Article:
2 Types of Collaboration & 10 Requirements for Achieving Them

photoMosaic1_sm.png Collaboration comes in two flavors: Accidental and Intentional. Enterprise 2.0 technologies have become very good at facilitating intentional collaboration. They are meeting us where we are at and linking people across distances, across political spectra, and across expertise domains.

Examples include the social network sites (I friend you, you friend me), Twitter (I follow you and read your stuff - you follow me and read my stuff) and blogs (I write, you read and comment, I answer and write again). In each case the decision to friend, follow and read are intentional. These technologies mimic human interactions that are as old as humanity - making introductions, updating friends followers fans and disciples and public declamation.

While technical mediation of these legacy human communication modes is interesting, it is not where most of the power and potential lie. Accidental collaboration is.

photoMosaic2_sm.png First, let me explain what I mean by accidental collaboration. Accidental Collaboration is when information created for one purpose is found, input, consumed, or influences another purpose. Examples abound in our everyday lives. Any time we perform a Google search or read an old answer on a discussion forum we are accidentally collaborating with the original people who created that item. Consider the infinite photo mosaic. Did the photographers of each picture intend that their work be used as a single pixel in a massively combined work with others? Probably not, and yet the mosaic is something different, unique, and wonderful. We often find ourselves accidentally collaborating with the original work as well as the original context context for which some information was created.

At first blush it may seem underwhelming and prosaic. "Ok," you say, "information can be re-used." Yet if we can create environments where information re-use is consistently enabled then collaborating with others across time, experience, and context becomes the norm. Whenever information does not need to be re-created but can be re-used we gain efficiency and productivity. Whenever business rules and process can be abstracted enough to span different contexts while remaining specific enough to remain useful we free up time to address difficult issues rather than wasting time performing menial tasks again and again and again...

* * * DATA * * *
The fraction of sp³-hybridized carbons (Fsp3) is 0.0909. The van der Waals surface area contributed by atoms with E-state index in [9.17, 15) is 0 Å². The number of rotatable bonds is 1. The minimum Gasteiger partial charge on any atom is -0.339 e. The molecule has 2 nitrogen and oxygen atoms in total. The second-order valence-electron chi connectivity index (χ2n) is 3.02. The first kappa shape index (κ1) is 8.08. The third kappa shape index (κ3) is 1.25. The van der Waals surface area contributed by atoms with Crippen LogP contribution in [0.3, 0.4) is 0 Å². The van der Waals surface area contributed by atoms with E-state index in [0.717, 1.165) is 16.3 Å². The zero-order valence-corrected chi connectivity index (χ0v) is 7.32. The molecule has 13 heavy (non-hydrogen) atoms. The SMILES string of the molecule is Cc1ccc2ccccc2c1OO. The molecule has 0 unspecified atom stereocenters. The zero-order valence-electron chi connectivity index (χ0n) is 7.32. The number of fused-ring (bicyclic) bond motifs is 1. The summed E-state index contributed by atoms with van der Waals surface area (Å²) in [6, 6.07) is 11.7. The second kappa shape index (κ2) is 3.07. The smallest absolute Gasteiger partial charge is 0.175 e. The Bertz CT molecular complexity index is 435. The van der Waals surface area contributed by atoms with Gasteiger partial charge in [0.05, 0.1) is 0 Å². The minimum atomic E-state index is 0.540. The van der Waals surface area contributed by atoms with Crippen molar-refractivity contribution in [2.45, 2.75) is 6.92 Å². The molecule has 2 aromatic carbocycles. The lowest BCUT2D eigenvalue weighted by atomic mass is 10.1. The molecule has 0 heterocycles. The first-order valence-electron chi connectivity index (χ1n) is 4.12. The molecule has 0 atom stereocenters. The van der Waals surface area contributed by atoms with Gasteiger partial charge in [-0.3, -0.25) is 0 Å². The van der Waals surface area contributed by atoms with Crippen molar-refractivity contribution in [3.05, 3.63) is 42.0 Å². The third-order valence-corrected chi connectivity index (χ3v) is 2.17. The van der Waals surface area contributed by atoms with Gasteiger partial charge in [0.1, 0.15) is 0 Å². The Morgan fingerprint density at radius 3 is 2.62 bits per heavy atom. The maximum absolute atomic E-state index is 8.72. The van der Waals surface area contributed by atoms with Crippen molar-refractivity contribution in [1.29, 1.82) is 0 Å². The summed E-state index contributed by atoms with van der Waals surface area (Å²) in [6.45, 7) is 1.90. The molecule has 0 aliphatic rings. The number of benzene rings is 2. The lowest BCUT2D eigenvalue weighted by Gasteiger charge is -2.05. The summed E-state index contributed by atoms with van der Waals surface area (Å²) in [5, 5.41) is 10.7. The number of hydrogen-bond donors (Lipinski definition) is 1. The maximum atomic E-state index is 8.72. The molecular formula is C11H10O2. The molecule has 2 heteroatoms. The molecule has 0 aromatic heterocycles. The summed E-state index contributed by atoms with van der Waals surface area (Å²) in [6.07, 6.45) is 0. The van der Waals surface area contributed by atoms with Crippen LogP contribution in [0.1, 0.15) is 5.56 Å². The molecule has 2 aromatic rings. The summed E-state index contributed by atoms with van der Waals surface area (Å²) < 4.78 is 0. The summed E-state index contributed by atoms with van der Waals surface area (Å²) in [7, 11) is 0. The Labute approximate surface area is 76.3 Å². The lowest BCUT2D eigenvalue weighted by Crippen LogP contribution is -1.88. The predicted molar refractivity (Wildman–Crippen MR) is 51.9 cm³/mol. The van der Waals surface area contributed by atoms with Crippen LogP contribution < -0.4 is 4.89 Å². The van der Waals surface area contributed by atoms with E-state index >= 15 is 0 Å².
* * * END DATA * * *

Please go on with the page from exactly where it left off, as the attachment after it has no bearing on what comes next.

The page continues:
photoMosaic3_sm.png And therein lies the challenge: how to *intentionally* facilitate accidental collaboration.

Ten capabilities are key to creating a technology ecosystem where intentional AND accidental collaboration are not only enabled but also become the norm.

1. Human oriented information (e.g. documents, images) AND machine oriented information (e.g. indexes, transactions) must be *able to be* seamlessly combined.

2. Topic, knowledge and concept clusters must be able to be automatically created, extracted, enhanced and preserved. AIIM findings that 71% of respondents find it easier to find information on the web than in internal systems is a damning indictment of the state of enterprise IT and information management but more importantly, it shows that the public web model of determining relevancy works - inbound links, democratic relevancy, and critical mass. talk about lessons learned.

photoMosaic4_sm.png 3. Usage and context patterns must be able to be automatically created, extracted, enhanced and preserved.

4. Human revisions, annotations and classifications of information must be enabled and preserved.

5. The information must be portable, referencable, and accessible for people and computer systems.

6. The data contained within information artifacts must be accessible by people and machines.

7. The evolution of information artifacts must be tracked, preserved and referencable.

photoMosaic5_sm.png 8. The changing patterns of the *relationships* between data to information artifact, information artifact to context and context to behavior must be tracked analyzed and predicted.

9. Information and data creation patterns must be fully understood so that they can be tapped and woven into the waft and warp of both human and systems based inception patterns.

10. All of the above must be made available back to the end users be they people or computers in context sensitive and persuasive ways.

Collaboration across time and discipline is more than good search engine indexing. It involves discipline, purpose and a strategic view informing tactical execution of techno-ecosystem creation and maintenance. It is not trivial but the payoffs are massive and manifold.

In subsequent weeks we will explore each of these 10 capabilities in detail in order to provide you with a blueprint for how you can create a collaborative ecosystem within your organization.


Hi Billy - as you know, we're closely aligned on this thinking. I particularly appreciate how you've called out the data requirements here. - Deb

Posted by deb lavoy on April 05, 2010 at 11:03 PM CDT #

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Enterprise 2.0 and Content Management


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